Jim Allen

Jim Allen, chairman and CEO of Hard Rock International, celebrates one year of the Hard Rock Hotel & Casino on the Atlantic City Boardwalk during a press conference Friday, June 28, 2019.

ATLANTIC CITY — Hard Rock’s chief executive is not pleased with the condition of the city and believes the seaside resort could be doing more to improve, particularly given the company’s $500 million-plus investment to reopen a shuttered Boardwalk casino.

“Candidly, we’re disappointed with Atlantic City,” Jim Allen, chairman of Hard Rock International and CEO of Seminole Gaming, told Global Gaming Business magazine during an interview in October that was posted earlier this month. “There’s no other way to say it. ... It’s a shame that they did not rise to the occasion of a company coming in, putting $500 million into that city.”

Through a local Hard Rock spokesperson, Allen declined to elaborate on his comments.

Mayor Marty Small Sr. said he understood Allen’s position. Small said he and other city leaders are grateful to Hard Rock for creating nearly 3,000 new jobs and “bringing life back to that end of the Boardwalk.”

But, given the timing of Allen’s remarks, just days after Mayor Frank Gilliam Jr. resigned in disgrace, Small said he hoped the international hospitality company would allow him time to implement his vision for Atlantic City.

Small said Allen’s comments “are not personal, but I take it as a challenge.”

“Yes, I’ve been in government for 16 years (as a city councilman), but I’ve never had the opportunity to be mayor,” Small said Thursday. “Going on what is 60 days (in office), I can only speak to the direction that I’m taking the city — the change in the climate and culture in City Hall, our clean-and-safe initiatives, pumping much-needed money via grants into the city — and all of the things that we’ve done in a short period of time, and we’re just getting started. I’m excited and optimistic that this administration will change how he feels about the City of Atlantic City.”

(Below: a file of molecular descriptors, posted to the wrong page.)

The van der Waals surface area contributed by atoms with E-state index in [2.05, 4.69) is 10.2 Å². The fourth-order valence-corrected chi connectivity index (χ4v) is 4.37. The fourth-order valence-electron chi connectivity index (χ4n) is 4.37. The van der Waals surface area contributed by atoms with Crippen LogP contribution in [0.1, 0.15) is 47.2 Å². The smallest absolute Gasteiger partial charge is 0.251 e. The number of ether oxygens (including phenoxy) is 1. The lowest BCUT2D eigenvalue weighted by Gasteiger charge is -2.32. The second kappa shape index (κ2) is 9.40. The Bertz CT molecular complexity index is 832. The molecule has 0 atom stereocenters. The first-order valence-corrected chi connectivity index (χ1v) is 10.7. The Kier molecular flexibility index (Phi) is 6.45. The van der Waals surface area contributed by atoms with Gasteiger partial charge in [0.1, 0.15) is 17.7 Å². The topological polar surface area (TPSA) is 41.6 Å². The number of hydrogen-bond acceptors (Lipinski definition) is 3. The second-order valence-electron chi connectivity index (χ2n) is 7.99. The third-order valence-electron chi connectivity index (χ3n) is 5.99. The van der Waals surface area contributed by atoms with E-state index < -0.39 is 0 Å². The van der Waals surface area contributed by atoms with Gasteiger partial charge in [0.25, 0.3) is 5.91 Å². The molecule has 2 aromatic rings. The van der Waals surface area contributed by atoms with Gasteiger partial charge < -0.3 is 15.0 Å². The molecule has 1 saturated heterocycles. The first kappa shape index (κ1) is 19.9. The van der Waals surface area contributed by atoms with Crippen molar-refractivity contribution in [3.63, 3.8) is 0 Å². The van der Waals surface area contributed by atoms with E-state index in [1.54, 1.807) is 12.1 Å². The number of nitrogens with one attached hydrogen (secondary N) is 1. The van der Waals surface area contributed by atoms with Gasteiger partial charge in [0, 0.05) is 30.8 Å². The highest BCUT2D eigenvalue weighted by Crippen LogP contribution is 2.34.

Hard Rock Hotel & Casino Atlantic City opened in June 2018 after a massive infusion by the Seminole Tribe of Florida and a group of minority investors to redesign the former Trump Taj Mahal Casino Resort. The casino property quickly jumped to second in the market in terms of total gaming revenue, behind only Borgata Hotel Casino & Spa.

Allen, one of the most influential and prominent executives in gaming, has roots in Atlantic City. He started his career at Bally’s Park Place before working for the Trump Organization when the company still had a presence in Atlantic City. He talked about the conditions today as being even more problematic than they were during his first tenure.

“Pacific Avenue has identical problems that it’s had the last 20 years,” Allen said, “and, frankly, it’s worse now than it was 10 years ago.”

Allen’s interview with GGB publisher Roger Gros took place shortly after Gilliam pleaded guilty to a single count of wire fraud in federal court. Hard Rock’s top executive also voiced his displeasure with issues he raised during the company’s licensing hearing before the Casino Control Commission in 2018, such as cleanliness and “barren parks.”

He said Hard Rock has voiced its concerns to both Gov. Phil Murphy and Lt. Gov. Sheila Oliver, as the state has direct oversight of the city following the 2016 takeover.

“We’re bullish on Atlantic City, but, frankly, the city, the state, the (Casino Reinvestment Development Authority) — we can’t have another mayor arrested, can’t have all the corruption,” Allen said. “There were all kinds of promises from Trenton and CRDA and the city (that) things were gonna change. And, candidly, I think Atlantic City is in worse shape today than it was two years ago. And that’s a shame.”

Contact: 609-272-7222


Twitter @ACPressDanzis

Staff Writer

I cover Atlantic City government and the casino industry since joining The Press in early 2018. I formerly worked as a politics & government reporter for NJ Herald and received the First Amendment: Art Weissman Memorial NJPA Award two years in a row.

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